Goodnight Moon is my favorite children’s picture book. It is a gentle story of a baby bunny’s bedtime ritual: saying goodnight to each of the objects in his room. As a child, I always laughed at the “bowl of mush,” and wondered: what exactly is “mush”?
According to the dictionary, mush is any “soft, pulpy mash.” The only specific food called “mush” is cornmeal mush, served as a porridge in the South, but author Margaret Wise Brown was from Brooklyn, and the mush in the illustration is white, not cornmeal-yellow.
In any case, Goodnight Moon makes a good introduction to a chapter about childhood memories. Interestingly, illustrator Clement Hurd says that at first, Brown was to have the pseudonym “Memory Ambrose,” and he himself was to be called “Hurricane Jones.”
“Do you want to try a memory session today?” asked Dr. Liffey. “There’s time.”
“All right.” Tabitha felt reluctant, partly because she knew that more memories were waiting to be revealed. Ever since the first session, she had felt them growing and expanding within her. It was almost as though they resided not in her brain, but in her gut. Now they were rising, moment by moment. By chance that week, she had walked past a man in Astoria Park whose pipe smoke triggered a sudden, vivid flash of memory: Corbin Crowe smoking a pipe and reading papers at his big rolltop desk. Her toddler self sat on his knee, facing the desk, and he held her with one large, steadying hand over her belly. She focused on the one drawer that always made her most curious, and stretched out a hand. No, he said. And there the memory faded.
They went through the relaxation exercise, and Tabitha was feeling drowsy when Dr. Liffey said, “Go back to the house now. The one where you lived as a very small child. Do you remember any other rooms?”
“There were rooms upstairs. The one with the desk, and another one with a couch and books. I remember a book there. It was called Goodnight Moon. About a child who said goodnight to everything in the room before going to sleep.”
“Was anyone else with you when you had the book?”
“Yes, Melinda was. We used to sing the alphabet song, and I knew every letter in the book… Anna, I remember learning to read! It was Melinda who taught me.”
“And how does that make you feel?” asked Anna’s calm voice.
“I’m grateful. Books have been the most important things in my life, and she was the one who taught me.” Even though she was only a child herself.
Anna silently waited for her to continue, but she lay back with her eyes shut, wrestling with conflicting feelings about Melinda. Finally Anna asked, “Are there other rooms in the house?”
“The kitchen,” said Tabitha. “I remember playing with pots and pans in the cupboard.”
“What was that like?”
“It was special. Melinda couldn’t go there, but I was allowed.” She took a few breaths before adding, “She could only be in the basement, or upstairs. There was a metal gate that blocked the stairway.”
“But you could go to the kitchen.”
“Yes. Sometimes. Not always when I wanted. In fact, I thought of the kitchen today on my way here. I passed a window with a big television that was playing ESPN, and they showed two men in kilts wrestling. They were standing up, with their arms around each other.”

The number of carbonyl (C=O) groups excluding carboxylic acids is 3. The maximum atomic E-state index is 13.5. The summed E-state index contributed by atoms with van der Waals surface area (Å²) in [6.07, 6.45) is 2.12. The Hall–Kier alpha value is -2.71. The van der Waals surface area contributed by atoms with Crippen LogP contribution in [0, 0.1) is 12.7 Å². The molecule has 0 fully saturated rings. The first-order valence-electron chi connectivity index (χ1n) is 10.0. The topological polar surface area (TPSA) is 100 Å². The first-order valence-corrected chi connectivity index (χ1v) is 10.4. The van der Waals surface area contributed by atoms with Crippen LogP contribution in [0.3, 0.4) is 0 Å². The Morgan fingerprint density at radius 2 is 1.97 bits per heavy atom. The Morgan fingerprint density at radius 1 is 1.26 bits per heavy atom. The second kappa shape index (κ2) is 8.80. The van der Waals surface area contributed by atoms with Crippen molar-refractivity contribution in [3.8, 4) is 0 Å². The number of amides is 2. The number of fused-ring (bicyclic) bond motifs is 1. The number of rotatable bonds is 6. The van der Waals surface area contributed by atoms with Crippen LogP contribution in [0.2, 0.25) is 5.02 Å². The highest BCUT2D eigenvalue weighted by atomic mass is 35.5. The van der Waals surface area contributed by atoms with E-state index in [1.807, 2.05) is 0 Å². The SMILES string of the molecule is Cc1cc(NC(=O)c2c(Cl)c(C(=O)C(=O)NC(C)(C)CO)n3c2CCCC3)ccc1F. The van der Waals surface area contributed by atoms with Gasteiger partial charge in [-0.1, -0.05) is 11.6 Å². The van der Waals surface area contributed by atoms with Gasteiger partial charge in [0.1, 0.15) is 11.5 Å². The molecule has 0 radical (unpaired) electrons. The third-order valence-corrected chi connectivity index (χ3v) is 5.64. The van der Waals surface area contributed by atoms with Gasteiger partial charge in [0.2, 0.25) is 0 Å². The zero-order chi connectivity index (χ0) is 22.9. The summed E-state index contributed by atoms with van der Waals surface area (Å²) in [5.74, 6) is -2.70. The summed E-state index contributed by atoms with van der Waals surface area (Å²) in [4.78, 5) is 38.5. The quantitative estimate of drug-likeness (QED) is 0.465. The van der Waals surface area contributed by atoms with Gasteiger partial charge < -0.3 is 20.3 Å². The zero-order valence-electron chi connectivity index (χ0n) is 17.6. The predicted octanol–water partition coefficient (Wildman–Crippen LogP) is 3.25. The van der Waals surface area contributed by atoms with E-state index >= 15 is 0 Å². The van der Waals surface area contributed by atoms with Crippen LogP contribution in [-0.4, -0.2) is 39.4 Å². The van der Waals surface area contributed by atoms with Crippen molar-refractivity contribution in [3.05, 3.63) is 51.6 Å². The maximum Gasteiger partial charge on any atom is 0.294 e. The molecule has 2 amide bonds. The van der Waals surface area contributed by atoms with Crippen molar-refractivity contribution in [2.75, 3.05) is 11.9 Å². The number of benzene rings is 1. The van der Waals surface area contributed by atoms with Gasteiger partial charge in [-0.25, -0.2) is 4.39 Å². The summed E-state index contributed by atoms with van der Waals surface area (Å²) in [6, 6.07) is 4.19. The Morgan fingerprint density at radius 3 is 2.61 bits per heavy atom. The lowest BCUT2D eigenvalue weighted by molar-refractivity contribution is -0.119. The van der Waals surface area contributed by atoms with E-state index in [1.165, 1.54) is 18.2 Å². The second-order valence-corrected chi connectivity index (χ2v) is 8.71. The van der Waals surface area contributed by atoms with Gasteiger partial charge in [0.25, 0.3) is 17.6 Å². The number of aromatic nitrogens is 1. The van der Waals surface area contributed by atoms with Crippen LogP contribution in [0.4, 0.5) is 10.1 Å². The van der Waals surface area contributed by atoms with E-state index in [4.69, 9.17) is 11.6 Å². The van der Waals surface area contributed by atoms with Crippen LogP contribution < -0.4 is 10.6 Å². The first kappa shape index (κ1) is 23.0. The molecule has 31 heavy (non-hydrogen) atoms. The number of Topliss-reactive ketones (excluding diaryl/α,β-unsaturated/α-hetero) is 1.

“Why did the wrestlers remind you of the kitchen?”
Tabitha was silent, replaying the image of the wrestling men in her head. Then it seemed to her that a black bubble rose to the surface of her consciousness and burst, releasing its burden of fear. “I’m in the kitchen… inside the cupboard, with the door ajar. I’m playing with the pans, but there is a sound at the door, of Corbin Crowe coming into the house. I know I’m not allowed near the door, so I watch from the cupboard. I see him come in, and there is another man with him. A big man. I’ve… I’ve never seen another man except on TV, so I am scared, and curious. But nothing happens. They talk in low voices and I start to lose interest, but then the other man says the name “Melinda,” and I look up. Suddenly they have their arms around each other like wrestlers, straining hard. They move back and forth. Then something happens to the other man. He makes a strange noise, and his face gets red and his eyes get bulgy. He sinks to the ground. There’s a heavy thump as he falls. I see Crowe crouching over him, and then I shut the cupboard door and hide.”
Anna waited. Finally Tabitha wiped her eyes with the back of her hand and sat up. She took a Kleenex from the box.
“What do you think that memory means?” asked Dr. Liffey quietly.
“If you’ve read the Wikipedia article on the Hill case,” answered Tabitha, “you know that Corbin Crowe was convicted of both kidnapping and murder. They found the skeleton of a middle-aged man under the compost pile by the shed. His name was Roger Norton.”
Copyright 2017 by Linnet Moss
Notes: For this post, I had to research the Irish/Celtic form of wrestling, an ancient sport similar to Greco-Roman wrestling. The two combatants face each other standing up, and each tries to force the other down. Various moves are used, including kicking the legs out from each other. The scene of Scáthach and Cúchulainn wrestling in Chapter 22 also draws on this tradition.
Paul S said:
Childhood books and Celtic wrestling! Nobody could ever accuse your posts of being predictable.
Haha! I’ll take that as a compliment 🙂